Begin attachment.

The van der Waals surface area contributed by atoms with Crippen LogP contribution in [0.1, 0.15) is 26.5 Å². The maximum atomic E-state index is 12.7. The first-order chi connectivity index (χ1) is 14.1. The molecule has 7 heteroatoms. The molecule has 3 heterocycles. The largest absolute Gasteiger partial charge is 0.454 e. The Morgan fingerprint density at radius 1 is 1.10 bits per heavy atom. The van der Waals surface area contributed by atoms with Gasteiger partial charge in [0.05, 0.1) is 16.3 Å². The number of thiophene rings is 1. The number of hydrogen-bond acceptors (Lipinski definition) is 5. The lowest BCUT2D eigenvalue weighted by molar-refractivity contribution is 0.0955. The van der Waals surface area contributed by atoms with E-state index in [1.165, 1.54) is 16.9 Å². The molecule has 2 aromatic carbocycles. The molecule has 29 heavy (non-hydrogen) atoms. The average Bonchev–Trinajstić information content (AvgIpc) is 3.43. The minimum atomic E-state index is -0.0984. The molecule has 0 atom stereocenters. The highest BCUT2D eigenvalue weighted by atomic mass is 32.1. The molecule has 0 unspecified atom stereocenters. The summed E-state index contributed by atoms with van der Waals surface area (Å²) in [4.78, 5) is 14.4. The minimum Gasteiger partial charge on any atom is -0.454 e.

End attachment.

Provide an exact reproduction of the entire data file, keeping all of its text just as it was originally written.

The van der Waals surface area contributed by atoms with Crippen LogP contribution in [0.1, 0.15) is 26.5 Å². The maximum atomic E-state index is 12.7. The first-order chi connectivity index (χ1) is 14.1. The molecule has 7 heteroatoms. The molecule has 3 heterocycles. The largest absolute Gasteiger partial charge is 0.454 e. The Morgan fingerprint density at radius 1 is 1.10 bits per heavy atom. The van der Waals surface area contributed by atoms with Gasteiger partial charge in [0.05, 0.1) is 16.3 Å². The number of thiophene rings is 1. The number of hydrogen-bond acceptors (Lipinski definition) is 5. The lowest BCUT2D eigenvalue weighted by molar-refractivity contribution is 0.0955. The van der Waals surface area contributed by atoms with E-state index in [1.165, 1.54) is 16.9 Å². The molecule has 2 aromatic carbocycles. The molecule has 29 heavy (non-hydrogen) atoms. The average Bonchev–Trinajstić information content (AvgIpc) is 3.43. The minimum atomic E-state index is -0.0984. The molecule has 0 atom stereocenters. The highest BCUT2D eigenvalue weighted by atomic mass is 32.1. The molecule has 0 unspecified atom stereocenters. The summed E-state index contributed by atoms with van der Waals surface area (Å²) in [4.78, 5) is 14.4. The minimum Gasteiger partial charge on any atom is -0.454 e.